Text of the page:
3. I have to say I was surprised to see this as a theme ride and even more surprised when I actually read the suggested narrative. It’s not April 1, so it must not be a joke, which I was hoping it was. I”m disappointed in ICA for publishing this one. Not all instructors know their riders well and this type of ride could be a total turn off for a rider who is in recovery, has loved ones in recovery or in general is turned off by the idea of riding to get buzzed, drunk or intoxicated, even if it is just pretend. If I was sitting in a class and this was presented as the ride I would walk out.

    1. HI Liz, thanks for your comment. I totally get it!

      Some years ago, we did an article on whether instructors should play Christian music. It was based on a discussion that was going on in one of the forums. That article has among the top 10 number of comments in all of our articles (in over 7 years) with some extremely passionate views on both sides. Some LOVE playing Christian music, others said they would run out of the class.

      In the FB group thread, it actually got mean!

      We also hear this every single Christmas.

      Me? I would probably run out of class if it were a “boy band” theme! 😉 (Not really…I’d hold my breath, though.)

      The point is, with almost every theme (except maybe puppies and Valentines!) you need to know your riders before doing one. And I would suggest, they need to know you and your humor and style.

      I would never do this profile if I didn’t have a very good relationship with my riders. I had one group last year who I would have dared do it, and another who I would not have.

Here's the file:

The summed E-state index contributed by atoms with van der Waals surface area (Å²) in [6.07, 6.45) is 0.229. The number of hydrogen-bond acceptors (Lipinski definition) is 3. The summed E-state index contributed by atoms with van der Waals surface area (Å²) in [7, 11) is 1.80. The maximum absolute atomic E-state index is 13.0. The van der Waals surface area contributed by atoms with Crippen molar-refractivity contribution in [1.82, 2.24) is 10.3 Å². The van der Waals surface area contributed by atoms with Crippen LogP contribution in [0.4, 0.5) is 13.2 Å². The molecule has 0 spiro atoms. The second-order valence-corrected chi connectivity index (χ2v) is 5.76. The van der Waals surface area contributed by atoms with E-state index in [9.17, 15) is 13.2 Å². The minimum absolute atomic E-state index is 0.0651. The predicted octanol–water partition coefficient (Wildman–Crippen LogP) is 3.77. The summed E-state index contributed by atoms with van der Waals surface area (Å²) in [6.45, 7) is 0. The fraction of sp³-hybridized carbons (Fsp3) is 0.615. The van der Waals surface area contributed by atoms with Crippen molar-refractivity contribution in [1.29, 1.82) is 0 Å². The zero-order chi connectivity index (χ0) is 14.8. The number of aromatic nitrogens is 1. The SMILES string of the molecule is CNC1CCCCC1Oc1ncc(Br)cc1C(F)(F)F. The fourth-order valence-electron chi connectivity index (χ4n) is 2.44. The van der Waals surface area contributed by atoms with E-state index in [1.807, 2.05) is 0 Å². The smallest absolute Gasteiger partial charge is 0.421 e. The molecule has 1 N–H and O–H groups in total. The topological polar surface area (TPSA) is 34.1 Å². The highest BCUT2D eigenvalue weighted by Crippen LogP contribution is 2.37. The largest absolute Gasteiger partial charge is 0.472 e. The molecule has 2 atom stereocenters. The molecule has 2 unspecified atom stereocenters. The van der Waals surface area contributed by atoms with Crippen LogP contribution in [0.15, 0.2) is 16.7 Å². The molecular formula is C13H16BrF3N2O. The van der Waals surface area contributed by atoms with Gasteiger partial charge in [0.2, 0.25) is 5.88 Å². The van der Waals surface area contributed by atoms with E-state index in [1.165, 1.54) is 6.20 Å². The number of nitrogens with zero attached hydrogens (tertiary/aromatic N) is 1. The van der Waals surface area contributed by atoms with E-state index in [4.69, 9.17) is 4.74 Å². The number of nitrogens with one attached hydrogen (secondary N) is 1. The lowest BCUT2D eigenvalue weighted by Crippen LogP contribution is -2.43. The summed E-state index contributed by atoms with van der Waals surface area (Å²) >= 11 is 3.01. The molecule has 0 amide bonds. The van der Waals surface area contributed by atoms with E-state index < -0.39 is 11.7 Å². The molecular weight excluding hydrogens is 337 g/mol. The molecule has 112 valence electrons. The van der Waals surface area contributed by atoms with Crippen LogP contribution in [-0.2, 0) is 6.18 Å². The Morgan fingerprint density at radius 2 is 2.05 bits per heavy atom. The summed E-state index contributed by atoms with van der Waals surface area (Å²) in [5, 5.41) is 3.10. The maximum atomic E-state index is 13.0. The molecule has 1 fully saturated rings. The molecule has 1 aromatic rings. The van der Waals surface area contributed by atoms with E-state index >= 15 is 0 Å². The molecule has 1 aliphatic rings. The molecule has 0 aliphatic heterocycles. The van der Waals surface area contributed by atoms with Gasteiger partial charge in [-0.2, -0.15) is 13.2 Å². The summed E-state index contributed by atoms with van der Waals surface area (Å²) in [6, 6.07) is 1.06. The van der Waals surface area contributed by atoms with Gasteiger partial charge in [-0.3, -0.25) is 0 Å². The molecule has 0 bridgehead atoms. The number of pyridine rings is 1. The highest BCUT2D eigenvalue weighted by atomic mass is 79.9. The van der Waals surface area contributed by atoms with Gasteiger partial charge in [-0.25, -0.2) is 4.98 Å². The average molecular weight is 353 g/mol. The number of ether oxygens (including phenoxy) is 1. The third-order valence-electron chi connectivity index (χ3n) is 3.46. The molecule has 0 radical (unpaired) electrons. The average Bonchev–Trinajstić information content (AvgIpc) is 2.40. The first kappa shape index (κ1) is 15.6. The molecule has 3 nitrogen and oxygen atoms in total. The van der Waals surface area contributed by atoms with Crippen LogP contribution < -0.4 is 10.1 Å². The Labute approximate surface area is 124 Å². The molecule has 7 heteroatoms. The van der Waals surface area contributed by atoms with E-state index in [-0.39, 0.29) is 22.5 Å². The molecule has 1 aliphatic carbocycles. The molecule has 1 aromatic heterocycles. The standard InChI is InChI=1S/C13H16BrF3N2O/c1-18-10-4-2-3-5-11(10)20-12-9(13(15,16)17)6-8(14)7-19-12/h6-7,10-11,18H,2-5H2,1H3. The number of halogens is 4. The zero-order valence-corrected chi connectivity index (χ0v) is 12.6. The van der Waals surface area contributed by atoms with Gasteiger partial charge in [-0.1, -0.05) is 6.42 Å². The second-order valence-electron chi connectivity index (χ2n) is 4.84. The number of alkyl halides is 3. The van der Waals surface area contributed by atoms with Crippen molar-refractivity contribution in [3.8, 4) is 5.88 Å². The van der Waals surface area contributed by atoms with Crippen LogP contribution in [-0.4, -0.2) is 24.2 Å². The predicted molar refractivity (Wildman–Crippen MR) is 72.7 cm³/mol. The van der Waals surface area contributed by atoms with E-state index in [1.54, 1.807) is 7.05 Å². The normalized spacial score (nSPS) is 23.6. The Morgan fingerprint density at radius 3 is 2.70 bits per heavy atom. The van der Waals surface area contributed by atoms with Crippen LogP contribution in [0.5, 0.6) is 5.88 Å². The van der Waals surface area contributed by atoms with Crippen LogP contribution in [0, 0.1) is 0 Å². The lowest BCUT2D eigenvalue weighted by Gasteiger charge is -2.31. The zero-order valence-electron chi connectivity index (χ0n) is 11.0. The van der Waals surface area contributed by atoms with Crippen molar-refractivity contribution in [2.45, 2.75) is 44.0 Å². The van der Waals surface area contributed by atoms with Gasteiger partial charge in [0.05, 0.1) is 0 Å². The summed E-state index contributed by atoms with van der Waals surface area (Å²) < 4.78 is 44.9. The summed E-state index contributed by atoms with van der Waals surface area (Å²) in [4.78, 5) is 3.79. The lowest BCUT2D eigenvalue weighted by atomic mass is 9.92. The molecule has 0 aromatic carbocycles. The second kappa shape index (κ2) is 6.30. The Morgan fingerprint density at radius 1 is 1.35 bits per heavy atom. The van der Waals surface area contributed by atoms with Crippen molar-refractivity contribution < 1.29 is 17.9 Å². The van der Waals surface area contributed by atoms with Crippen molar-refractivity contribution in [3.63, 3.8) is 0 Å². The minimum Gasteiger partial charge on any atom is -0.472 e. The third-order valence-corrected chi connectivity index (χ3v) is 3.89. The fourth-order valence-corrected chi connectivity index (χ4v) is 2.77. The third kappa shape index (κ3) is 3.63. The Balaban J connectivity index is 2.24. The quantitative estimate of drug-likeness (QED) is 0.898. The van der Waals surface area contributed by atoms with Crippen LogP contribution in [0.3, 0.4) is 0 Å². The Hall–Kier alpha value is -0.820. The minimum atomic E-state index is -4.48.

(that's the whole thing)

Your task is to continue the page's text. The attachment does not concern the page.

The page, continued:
BTW, I have known Bill Pierce for almost 2 decades (since the early days of the online forums) and his humor has always been a huge part of who he is. It sure comes out in his classes, too. Knowing he himself doesn’t even drink much—and never one to do a pub crawl—makes me realize that he’s just having some fun here. At least, that’s my take. (I also know he gets to know his riders very well.)


      I have edited the copy to make this point more clear, so thank you again.

      1. Thank you for your reply and yes, knowing your students is really the point. I appreciate the changes you made emphasizing that. Some theme rides are a little easier to share than others. I understand that. I don’t know Bill Pierce personally, but I have followed his rides for many years on other forums and they are great rides that challenge riders and increase fitness. I’ve used several of them over the years. Thank you.

        1. Author

          Liz – Thanks for your understanding and courteous reply. You and Jennifer have handled this discussion gracefully. It’s really all about being sensitive to issues and knowing your riders. As a non-Christian, I’m sensitive to overtly religious holiday classes. I wrote an article about it several years ago for ICA. Yet, I annually do a secular holiday ride to enable me to provide gifts to my riders, many of whom don’t celebrate Christmas. I’m able to get away with it because I know them.

          I’m flattered that you’ve followed my rides in the past and greatly appreciative of your support for my profiles and the Indoor Cycling Association.